Gas prices leveling out despite Irma
WARREN — For the first time in more than 15 days, gas prices appeared to be leveling out Monday despite Hurricane Irma making landfall in Florida.
In the Warren-Youngstown area, the average cost of a regular gallon of gasoline, at $2.53, dropped 1 cent Monday from what it was the same day last week, according to national auto club AAA. That compares to pre-Hurricane Harvey costs of $2.25 a month ago and $2.06 last year around this time.
While several states saw price increases, Ohio was among those where the cost declined. Statewide, the cost of a regular gallon of gas averaged $2.48, down from $2.54 the same day last week. Ohio’s gas prices averaged $2.35 for a regular gallon a month ago and $2.08 per gallon this time last year.
Across the nation, consumers on average paid $2.67 for a regular gallon of gasoline, up about 3 cents from the same day last week. A month ago consumers paid an average of $2.36 across the U.S., and $2.18 this time last year.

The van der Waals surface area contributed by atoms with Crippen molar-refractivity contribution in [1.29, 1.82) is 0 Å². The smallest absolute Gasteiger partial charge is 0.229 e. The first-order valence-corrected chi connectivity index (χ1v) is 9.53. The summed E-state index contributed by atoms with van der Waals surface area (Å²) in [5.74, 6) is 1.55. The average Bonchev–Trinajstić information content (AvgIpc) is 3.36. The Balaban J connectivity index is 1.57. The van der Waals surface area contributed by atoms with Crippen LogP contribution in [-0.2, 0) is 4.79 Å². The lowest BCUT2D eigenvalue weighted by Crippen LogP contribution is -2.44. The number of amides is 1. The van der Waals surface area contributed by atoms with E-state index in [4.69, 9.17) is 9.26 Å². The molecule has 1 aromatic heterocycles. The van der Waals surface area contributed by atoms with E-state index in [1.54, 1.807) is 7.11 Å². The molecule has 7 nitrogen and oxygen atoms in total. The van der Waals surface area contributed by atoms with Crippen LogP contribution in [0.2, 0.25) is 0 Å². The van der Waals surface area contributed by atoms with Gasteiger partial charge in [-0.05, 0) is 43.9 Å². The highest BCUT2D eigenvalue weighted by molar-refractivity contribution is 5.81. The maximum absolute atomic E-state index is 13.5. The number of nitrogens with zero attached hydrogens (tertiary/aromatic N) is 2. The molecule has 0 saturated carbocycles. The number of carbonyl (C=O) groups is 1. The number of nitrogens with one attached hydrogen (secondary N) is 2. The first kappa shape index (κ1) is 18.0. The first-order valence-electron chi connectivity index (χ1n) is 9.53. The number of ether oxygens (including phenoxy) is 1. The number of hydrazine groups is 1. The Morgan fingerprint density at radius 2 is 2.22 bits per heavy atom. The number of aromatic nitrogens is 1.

“There is not a gasoline shortage in the U.S., but instead localized challenges — power outages, impassable roads, debris — in Florida keeping gasoline supplies from where they are needed most,” said Jeanette Casselano, AAA spokesperson. “Total U.S. gasoline stocks sit above the five-year average. Since much of Florida’s gasoline delivery occurs via barge, all eyes will remain on port conditions as the storm passes.”
All Florida ports remained closed on Monday while some in North Carolina and South Carolina were open with restrictions. To alleviate local supply disruptions, the U.S. Department of Homeland Security allowed foreign flag vessels to deliver fuel to help with outages amid the response and recovery efforts.
Meanwhile, in the wake of Hurricane Harvey, at least five refineries in the Gulf Coast were operating at reduced rates, which accounts for 8 percent of U.S. refining capacity, the U.S. Department of Energy reported. Six refineries were in the process of restarting, accounting for 12 percent of U.S. refining capacity. Five refineries remained shutdown, accounting for 6 percent of U.S. refining capacity.
On Monday, 69 percent of fueling stations across the country were selling gas at $2.50 per gallon or more, while 7 percent listed gas at $3 or more, AAA leaders said.